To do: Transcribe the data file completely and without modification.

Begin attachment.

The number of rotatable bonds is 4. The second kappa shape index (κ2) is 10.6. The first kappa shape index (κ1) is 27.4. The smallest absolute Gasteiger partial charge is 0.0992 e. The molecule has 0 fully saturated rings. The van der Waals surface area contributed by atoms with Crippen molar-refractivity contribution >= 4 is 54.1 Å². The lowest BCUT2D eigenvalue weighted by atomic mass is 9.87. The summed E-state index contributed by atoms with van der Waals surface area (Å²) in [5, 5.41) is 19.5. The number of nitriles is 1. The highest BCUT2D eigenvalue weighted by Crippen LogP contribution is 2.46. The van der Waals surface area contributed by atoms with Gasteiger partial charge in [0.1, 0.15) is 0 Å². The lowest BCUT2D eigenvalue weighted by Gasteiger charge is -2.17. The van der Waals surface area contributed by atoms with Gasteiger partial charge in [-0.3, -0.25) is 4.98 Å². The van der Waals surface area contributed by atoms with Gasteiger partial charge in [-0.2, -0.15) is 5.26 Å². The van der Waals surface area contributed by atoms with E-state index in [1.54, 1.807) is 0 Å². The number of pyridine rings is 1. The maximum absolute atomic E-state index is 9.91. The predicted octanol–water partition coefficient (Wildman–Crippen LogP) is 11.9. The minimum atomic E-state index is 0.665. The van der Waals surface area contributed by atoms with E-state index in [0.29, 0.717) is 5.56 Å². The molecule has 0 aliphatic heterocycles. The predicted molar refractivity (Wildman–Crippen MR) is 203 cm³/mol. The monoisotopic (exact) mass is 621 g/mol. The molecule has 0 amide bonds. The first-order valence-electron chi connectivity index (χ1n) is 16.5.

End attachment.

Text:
The number of rotatable bonds is 4. The second kappa shape index (κ2) is 10.6. The first kappa shape index (κ1) is 27.4. The smallest absolute Gasteiger partial charge is 0.0992 e. The molecule has 0 fully saturated rings. The van der Waals surface area contributed by atoms with Crippen molar-refractivity contribution >= 4 is 54.1 Å². The lowest BCUT2D eigenvalue weighted by atomic mass is 9.87. The summed E-state index contributed by atoms with van der Waals surface area (Å²) in [5, 5.41) is 19.5. The number of nitriles is 1. The highest BCUT2D eigenvalue weighted by Crippen LogP contribution is 2.46. The van der Waals surface area contributed by atoms with Gasteiger partial charge in [0.1, 0.15) is 0 Å². The lowest BCUT2D eigenvalue weighted by Gasteiger charge is -2.17. The van der Waals surface area contributed by atoms with Gasteiger partial charge in [-0.3, -0.25) is 4.98 Å². The van der Waals surface area contributed by atoms with Gasteiger partial charge in [-0.2, -0.15) is 5.26 Å². The van der Waals surface area contributed by atoms with E-state index in [1.54, 1.807) is 0 Å². The number of pyridine rings is 1. The maximum absolute atomic E-state index is 9.91. The predicted octanol–water partition coefficient (Wildman–Crippen LogP) is 11.9. The minimum atomic E-state index is 0.665. The van der Waals surface area contributed by atoms with E-state index in [0.29, 0.717) is 5.56 Å². The molecule has 0 aliphatic heterocycles. The predicted molar refractivity (Wildman–Crippen MR) is 203 cm³/mol. The monoisotopic (exact) mass is 621 g/mol. The molecule has 0 amide bonds. The first-order valence-electron chi connectivity index (χ1n) is 16.5.